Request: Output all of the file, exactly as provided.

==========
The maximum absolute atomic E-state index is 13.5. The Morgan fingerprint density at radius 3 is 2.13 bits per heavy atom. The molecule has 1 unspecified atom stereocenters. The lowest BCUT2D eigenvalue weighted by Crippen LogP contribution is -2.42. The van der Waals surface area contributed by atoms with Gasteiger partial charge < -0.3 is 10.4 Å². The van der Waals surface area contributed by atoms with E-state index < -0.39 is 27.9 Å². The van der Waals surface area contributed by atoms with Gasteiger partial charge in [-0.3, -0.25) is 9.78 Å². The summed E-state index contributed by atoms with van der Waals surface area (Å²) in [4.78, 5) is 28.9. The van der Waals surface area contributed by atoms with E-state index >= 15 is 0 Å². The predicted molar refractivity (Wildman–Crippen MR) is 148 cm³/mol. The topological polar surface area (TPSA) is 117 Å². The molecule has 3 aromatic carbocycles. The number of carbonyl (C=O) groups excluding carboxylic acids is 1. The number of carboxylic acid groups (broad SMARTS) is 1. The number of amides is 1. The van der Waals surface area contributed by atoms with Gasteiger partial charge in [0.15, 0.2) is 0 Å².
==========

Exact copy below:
The maximum absolute atomic E-state index is 13.5. The Morgan fingerprint density at radius 3 is 2.13 bits per heavy atom. The molecule has 1 unspecified atom stereocenters. The lowest BCUT2D eigenvalue weighted by Crippen LogP contribution is -2.42. The van der Waals surface area contributed by atoms with Gasteiger partial charge < -0.3 is 10.4 Å². The van der Waals surface area contributed by atoms with E-state index < -0.39 is 27.9 Å². The van der Waals surface area contributed by atoms with Gasteiger partial charge in [-0.3, -0.25) is 9.78 Å². The summed E-state index contributed by atoms with van der Waals surface area (Å²) in [4.78, 5) is 28.9. The van der Waals surface area contributed by atoms with E-state index >= 15 is 0 Å². The predicted molar refractivity (Wildman–Crippen MR) is 148 cm³/mol. The topological polar surface area (TPSA) is 117 Å². The molecule has 3 aromatic carbocycles. The number of carbonyl (C=O) groups excluding carboxylic acids is 1. The number of carboxylic acid groups (broad SMARTS) is 1. The number of amides is 1. The van der Waals surface area contributed by atoms with Gasteiger partial charge in [0.15, 0.2) is 0 Å².